Microsoft is letting its Beta testers do the talking for the consumer launch of its Office 2010 suite of products.
"The power of Office is very much seeing what it can do," Gayle Troberman, chief creative officer of Microsoft tells Marketing Daily. "People show you what they can accomplish in a matter of seconds."
To inform consumers about the new product launch, Microsoft and agency JWT have created a series of Web videos showing actual Beta testers telling how the new Office 2010 helps them with home, school and small-business tasks. The videos talk about how these users want to "Make it great" (the theme of the campaign).
One woman says she uses Office 2010 to "juggle two jobs, one kid and a husband" by using multiple email accounts and merging family calendars in Outlook. In a second vignette, a girl speaks of using OneNote to create reports for school. In a third, a man talks about how he and his far-flung business partner can work together through Web apps, a new feature in Office 2010.
Those new features are an important part of the sales pitch for Office 2010, particularly as people integrate technological solutions into their daily lives, Troberman says. She points out that many of the new tools -- one-click video for PowerPoint presentations, merging Outlook calendars -- have practical purposes for individuals as well as corporations.
"Increasingly, we're seeing the PC as the connection point for families," she says. "We're seeing that as people become more comfortable with technology, they're using technology in new ways every day. We think our mission is to make incredible technology and incredible tools. That's really at the heart of this campaign."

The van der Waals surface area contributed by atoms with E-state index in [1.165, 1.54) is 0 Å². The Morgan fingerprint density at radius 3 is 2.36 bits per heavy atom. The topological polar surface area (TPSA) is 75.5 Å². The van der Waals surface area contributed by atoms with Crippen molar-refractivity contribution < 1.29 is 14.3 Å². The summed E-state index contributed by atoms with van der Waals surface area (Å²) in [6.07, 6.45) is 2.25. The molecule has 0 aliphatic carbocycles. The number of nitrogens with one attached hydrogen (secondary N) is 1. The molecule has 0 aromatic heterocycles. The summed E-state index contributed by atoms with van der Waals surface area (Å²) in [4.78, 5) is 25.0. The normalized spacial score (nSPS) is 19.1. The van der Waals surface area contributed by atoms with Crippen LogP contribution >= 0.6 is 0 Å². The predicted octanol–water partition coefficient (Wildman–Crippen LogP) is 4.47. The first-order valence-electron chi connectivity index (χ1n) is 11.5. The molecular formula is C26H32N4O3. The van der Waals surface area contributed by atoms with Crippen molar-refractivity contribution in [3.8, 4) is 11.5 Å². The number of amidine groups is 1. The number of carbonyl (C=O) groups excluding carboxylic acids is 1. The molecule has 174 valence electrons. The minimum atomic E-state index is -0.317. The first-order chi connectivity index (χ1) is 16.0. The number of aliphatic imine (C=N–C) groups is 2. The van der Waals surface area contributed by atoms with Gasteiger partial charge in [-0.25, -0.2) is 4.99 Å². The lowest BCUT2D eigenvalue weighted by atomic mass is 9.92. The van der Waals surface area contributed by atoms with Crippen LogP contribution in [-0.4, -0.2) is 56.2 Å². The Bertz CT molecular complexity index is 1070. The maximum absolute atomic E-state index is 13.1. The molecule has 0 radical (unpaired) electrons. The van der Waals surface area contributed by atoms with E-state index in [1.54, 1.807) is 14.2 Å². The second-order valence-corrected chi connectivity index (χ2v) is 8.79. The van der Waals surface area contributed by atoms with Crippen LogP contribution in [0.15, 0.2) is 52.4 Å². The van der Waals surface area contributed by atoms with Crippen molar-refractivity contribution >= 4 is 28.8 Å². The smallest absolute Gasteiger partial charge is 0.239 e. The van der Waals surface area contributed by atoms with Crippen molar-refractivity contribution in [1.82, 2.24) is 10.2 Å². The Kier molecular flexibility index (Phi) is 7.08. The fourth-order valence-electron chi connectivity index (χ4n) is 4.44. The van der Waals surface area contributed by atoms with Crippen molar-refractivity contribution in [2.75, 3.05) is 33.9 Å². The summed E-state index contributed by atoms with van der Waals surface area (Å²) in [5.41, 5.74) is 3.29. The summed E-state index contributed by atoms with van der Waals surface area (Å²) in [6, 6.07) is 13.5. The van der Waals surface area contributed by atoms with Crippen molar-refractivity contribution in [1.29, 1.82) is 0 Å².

In addition to the Web videos, Microsoft will reach consumers -- including parents, whom Troberman called a "big segment" of its target audience -- through print, out-of-home and other media partnerships.
Although they were created by a different agency for a different product, the Web videos have an intentionally similar feel to the advertising Microsoft has been using to tout Windows 7. That campaign shows people explaining how their ideas have been incorporated into the latest version of Windows' operating system.
"Where you see similarity, those are things that we think are core to Microsoft and the Microsoft brand," Troberman says. "One of the most powerful assets that we have is massively happy customers. Sometimes the best marketing we can do is when we have our customers talking about the product."